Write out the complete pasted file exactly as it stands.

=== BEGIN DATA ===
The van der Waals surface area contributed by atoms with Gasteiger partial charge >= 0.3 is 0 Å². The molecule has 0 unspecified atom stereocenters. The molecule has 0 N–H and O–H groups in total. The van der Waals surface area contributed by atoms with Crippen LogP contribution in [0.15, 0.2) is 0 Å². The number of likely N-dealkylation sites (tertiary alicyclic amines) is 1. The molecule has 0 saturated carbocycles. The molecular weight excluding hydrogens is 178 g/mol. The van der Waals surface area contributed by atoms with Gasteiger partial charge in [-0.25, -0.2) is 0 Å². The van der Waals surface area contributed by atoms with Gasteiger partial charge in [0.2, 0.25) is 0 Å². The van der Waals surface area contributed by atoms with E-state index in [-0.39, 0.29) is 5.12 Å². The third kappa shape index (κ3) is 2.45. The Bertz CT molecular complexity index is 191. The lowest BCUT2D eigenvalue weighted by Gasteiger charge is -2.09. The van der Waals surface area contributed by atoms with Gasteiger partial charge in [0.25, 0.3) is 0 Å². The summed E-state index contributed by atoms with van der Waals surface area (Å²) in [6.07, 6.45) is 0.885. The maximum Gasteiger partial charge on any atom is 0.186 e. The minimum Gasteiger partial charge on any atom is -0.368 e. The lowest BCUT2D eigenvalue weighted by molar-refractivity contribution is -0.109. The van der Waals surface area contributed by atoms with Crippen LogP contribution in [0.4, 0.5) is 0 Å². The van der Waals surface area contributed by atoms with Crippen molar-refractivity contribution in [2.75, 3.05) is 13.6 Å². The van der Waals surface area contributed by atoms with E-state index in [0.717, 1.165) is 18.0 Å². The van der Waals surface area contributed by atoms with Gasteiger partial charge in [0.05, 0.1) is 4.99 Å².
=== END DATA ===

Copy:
The van der Waals surface area contributed by atoms with Gasteiger partial charge >= 0.3 is 0 Å². The molecule has 0 unspecified atom stereocenters. The molecule has 0 N–H and O–H groups in total. The van der Waals surface area contributed by atoms with Crippen LogP contribution in [0.15, 0.2) is 0 Å². The number of likely N-dealkylation sites (tertiary alicyclic amines) is 1. The molecule has 0 saturated carbocycles. The molecular weight excluding hydrogens is 178 g/mol. The van der Waals surface area contributed by atoms with Gasteiger partial charge in [-0.25, -0.2) is 0 Å². The van der Waals surface area contributed by atoms with Gasteiger partial charge in [0.2, 0.25) is 0 Å². The van der Waals surface area contributed by atoms with E-state index in [-0.39, 0.29) is 5.12 Å². The third kappa shape index (κ3) is 2.45. The Bertz CT molecular complexity index is 191. The lowest BCUT2D eigenvalue weighted by Gasteiger charge is -2.09. The van der Waals surface area contributed by atoms with Gasteiger partial charge in [0.25, 0.3) is 0 Å². The summed E-state index contributed by atoms with van der Waals surface area (Å²) in [6.07, 6.45) is 0.885. The maximum Gasteiger partial charge on any atom is 0.186 e. The minimum Gasteiger partial charge on any atom is -0.368 e. The lowest BCUT2D eigenvalue weighted by molar-refractivity contribution is -0.109. The van der Waals surface area contributed by atoms with Crippen LogP contribution in [0.4, 0.5) is 0 Å². The van der Waals surface area contributed by atoms with Crippen molar-refractivity contribution in [2.75, 3.05) is 13.6 Å². The van der Waals surface area contributed by atoms with E-state index in [0.717, 1.165) is 18.0 Å². The van der Waals surface area contributed by atoms with Gasteiger partial charge in [0.05, 0.1) is 4.99 Å².